Every scale I’ve seen, from Lindsey to Tangotiger, is roughly the same. Yes, this is a **very** rough scale; these aren’t the “correct” ratios. But they’re like a reference chart that I carry around in my head.

When I apply these weights to the events tallied by our big three hitters, here’s what I get:

Dawson: 13,776

Raines: 13,403

Gwynn: 13,200

Remember, these numbers don’t stand for anything. They’re just relative measures of how much offensive value Dawson, Raines and Gwynn contributed to their teams through their base hits, stolen bases and walks. But, as you can see, they work pretty well. Raines’ stolen bases have been devalued relative to Hawk’s home runs, and Gwynn’s singles (the single being the best single base of all) keep him right up there with the two other hitters.

###### Compare to outs

Now that we’ve got a properly weighted set of bases, the last thing to consider is the other side of the equation: outs made. If you remember, part of the power of OBP is its opposite: 1-OBP equals outs made. The higher the OBP, the fewer the outs. This is a good thing.

To calculate outs made, I used this formula for each batter: at-bats minus hits, plus caught stealing, plus double plays batted into. Adding them up, here are the number of outs made by each player:

Dawson: 7,479

Raines: 6,555

Gwynn: 6,532

Andre Dawson made a lot of outs. So although we’re impressed with his weighted total bases, those outs bring us down. Raines and Gwynn, with their high OBP, made fewer outs.

How can we directly compare weighted bases and outs? Well, we could divide one by the other, coming up with a ratio of weighted bases per out, like so:

Raines: 2.04

Gwynn: 2.02

Dawson: 1.84

Or we could give outs a weight and subtract them from weighted bases. If I use a weight of -1.6 for each out (roughly in line with the weights we used for bases), I get…

Raines: 486

Gwynn: 458

Dawson: 302

There are probably some other ways we could combine the two, but I’m going to leave it at that for now. The bottom line is that, using these four simple steps, we’ve devised a pretty good system for evaluating hitters, one that tells us why some people appreciate Tim Raines’ batting more than Andre Dawson’s—and why they’re right.

Throw out what I just said. Although the general methodology is sound, the results aren’t right. The details, which are largely missing from my overview, are really important. For example, once you add a decimal place to the weights, you find that they change from year to year. And a small difference in some of the weights can make a big difference in the results. Also, I should have used different weights for different types of outs (such as strikeouts and caught stealing). And I didn’t adjust for era and ballpark (which had a big impact on Gwynn’s totals in the ’90s).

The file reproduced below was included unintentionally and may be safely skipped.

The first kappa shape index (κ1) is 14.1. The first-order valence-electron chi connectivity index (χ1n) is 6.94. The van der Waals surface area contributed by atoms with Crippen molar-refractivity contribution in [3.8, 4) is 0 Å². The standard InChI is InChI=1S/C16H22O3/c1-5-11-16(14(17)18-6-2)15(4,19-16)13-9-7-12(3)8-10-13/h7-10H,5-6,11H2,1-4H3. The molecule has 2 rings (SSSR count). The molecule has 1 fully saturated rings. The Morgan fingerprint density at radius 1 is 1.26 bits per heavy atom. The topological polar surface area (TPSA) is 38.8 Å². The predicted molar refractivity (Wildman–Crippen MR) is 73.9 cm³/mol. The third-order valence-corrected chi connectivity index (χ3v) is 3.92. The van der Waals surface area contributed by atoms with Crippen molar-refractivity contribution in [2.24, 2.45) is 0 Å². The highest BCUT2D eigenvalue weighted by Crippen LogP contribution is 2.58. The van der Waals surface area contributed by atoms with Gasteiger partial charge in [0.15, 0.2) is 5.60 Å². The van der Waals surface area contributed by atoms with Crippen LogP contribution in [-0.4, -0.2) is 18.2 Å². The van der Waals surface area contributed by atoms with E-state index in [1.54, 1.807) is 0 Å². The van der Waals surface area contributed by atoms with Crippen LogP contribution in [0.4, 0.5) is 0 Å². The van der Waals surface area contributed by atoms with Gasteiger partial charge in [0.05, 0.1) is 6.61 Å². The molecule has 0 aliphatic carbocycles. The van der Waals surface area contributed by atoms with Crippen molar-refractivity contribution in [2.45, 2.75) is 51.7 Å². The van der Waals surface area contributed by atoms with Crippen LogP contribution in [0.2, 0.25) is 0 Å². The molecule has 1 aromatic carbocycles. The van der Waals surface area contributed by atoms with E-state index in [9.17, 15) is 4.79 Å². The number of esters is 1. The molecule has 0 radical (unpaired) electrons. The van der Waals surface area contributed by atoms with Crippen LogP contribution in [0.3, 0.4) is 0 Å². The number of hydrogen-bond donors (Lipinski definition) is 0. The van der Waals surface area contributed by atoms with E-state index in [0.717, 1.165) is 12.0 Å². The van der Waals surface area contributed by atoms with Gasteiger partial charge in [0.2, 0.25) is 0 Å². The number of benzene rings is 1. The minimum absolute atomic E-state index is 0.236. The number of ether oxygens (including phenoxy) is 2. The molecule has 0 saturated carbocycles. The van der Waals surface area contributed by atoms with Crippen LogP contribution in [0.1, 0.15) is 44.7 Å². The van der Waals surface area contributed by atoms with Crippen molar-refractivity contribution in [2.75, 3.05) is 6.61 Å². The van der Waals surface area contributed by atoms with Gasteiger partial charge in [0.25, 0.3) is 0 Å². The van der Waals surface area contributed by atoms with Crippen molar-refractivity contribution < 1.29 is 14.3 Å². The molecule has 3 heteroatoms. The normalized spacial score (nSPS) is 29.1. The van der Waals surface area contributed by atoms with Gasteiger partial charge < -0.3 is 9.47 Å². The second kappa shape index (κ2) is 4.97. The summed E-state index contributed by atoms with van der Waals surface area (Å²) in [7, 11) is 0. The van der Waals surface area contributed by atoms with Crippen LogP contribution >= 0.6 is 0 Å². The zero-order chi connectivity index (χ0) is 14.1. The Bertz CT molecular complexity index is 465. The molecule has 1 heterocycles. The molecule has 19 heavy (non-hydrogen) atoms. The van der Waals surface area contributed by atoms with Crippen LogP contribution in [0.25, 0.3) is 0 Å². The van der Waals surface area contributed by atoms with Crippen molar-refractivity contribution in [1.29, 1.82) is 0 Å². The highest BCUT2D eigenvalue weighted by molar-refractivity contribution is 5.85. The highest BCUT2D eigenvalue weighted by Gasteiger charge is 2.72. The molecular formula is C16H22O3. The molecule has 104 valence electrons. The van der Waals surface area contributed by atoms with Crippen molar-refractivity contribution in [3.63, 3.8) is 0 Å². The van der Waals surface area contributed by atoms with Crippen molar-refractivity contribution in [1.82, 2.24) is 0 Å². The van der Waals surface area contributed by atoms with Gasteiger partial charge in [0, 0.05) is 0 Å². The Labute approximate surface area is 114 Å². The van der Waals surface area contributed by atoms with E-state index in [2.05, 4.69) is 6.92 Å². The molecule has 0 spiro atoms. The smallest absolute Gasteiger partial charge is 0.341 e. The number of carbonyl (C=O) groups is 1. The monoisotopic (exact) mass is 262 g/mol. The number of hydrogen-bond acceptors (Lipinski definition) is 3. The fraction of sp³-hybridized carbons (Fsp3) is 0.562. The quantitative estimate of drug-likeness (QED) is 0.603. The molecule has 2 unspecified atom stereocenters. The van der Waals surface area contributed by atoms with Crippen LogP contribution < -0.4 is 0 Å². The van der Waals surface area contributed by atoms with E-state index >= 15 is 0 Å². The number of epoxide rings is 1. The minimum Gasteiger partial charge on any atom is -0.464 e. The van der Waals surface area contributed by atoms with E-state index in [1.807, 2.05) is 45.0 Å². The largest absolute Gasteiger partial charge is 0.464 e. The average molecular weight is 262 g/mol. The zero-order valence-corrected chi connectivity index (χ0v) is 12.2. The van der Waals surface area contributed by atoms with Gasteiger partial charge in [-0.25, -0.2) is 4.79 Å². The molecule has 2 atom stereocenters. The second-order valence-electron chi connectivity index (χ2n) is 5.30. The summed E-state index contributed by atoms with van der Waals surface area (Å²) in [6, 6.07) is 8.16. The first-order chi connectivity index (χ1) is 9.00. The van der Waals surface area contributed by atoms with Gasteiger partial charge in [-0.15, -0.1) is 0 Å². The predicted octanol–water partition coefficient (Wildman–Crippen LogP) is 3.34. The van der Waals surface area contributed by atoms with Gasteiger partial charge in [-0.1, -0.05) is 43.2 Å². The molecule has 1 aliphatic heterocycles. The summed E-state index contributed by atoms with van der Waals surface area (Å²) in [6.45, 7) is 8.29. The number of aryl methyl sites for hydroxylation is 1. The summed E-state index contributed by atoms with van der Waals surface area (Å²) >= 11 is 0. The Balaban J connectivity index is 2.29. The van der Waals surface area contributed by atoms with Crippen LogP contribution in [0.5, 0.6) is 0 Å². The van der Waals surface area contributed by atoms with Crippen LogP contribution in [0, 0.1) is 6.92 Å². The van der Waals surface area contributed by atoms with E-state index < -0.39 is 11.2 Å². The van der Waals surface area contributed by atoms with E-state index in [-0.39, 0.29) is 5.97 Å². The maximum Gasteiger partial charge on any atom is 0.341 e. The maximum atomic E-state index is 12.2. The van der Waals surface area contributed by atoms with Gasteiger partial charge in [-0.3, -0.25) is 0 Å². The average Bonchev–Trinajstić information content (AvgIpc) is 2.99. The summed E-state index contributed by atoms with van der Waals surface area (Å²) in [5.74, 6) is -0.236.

The good news is that you can find the correct results at our old friend, Baseball Reference. Click on any player’s name, such as Tony Gwynn’s, and scroll down to the second set of batting statistics. There you’ll find a relatively recent addition to the Baseball Reference family of baseball stats: Batting Runs and Batting Wins.

Batting Runs and Batting Wins are essentially adjusted bases minus outs, except done properly and to the last decimal. They are the brainchild of Pete Palmer’s, and they’re listed in ESPN’s Baseball Encyclopedia. You can read more about them in the Baseball Reference glossary, and here is a list of the leaders in adjusted batting runs. Gwynn is 60th, Raines is 100th and Dawson is tied for 219th.

A lot of people get confused about Batting Runs and Linear Weights and the like, and there is still a bias against them from the Bill James *Abstract* days. But I hope that this simple explanation of how to evaluate hitters has helped cut through some of the confusion. Just count up the bases, weight them and compare them to outs.

There’s really no reason we can’t all talk the same batting language. As someone has said recently, there are no red states and blue states here. Just baseball.

**References & Resources**

For those who want to know more, there are two fundamental complaints to this approach (that I know of). First, you shouldn’t compare batters who have very different amounts of playing time this way. A batter who has played a good half season may have an advantage over one who has played a full season. Same thing with long careers. This doesn’t materially affect the comparison between Dawson, Raines and Gwynn, but it can make a difference. That’s why you hear so much about “replacement level” as a better baseline than “average.”

Second, some people prefer a metric that is “geometric” in nature, in which the components are multiplied instead of added. Perhaps the best metric of this type, one that closely mimics the logic of Batting Runs, is Base Runs. That’s why we included every player’s Base Runs in this year’s THT Annual.

Dave Studeman was called a “national treasure” by Rob Neyer. Seriously. Follow his sporadic tweets @dastudes.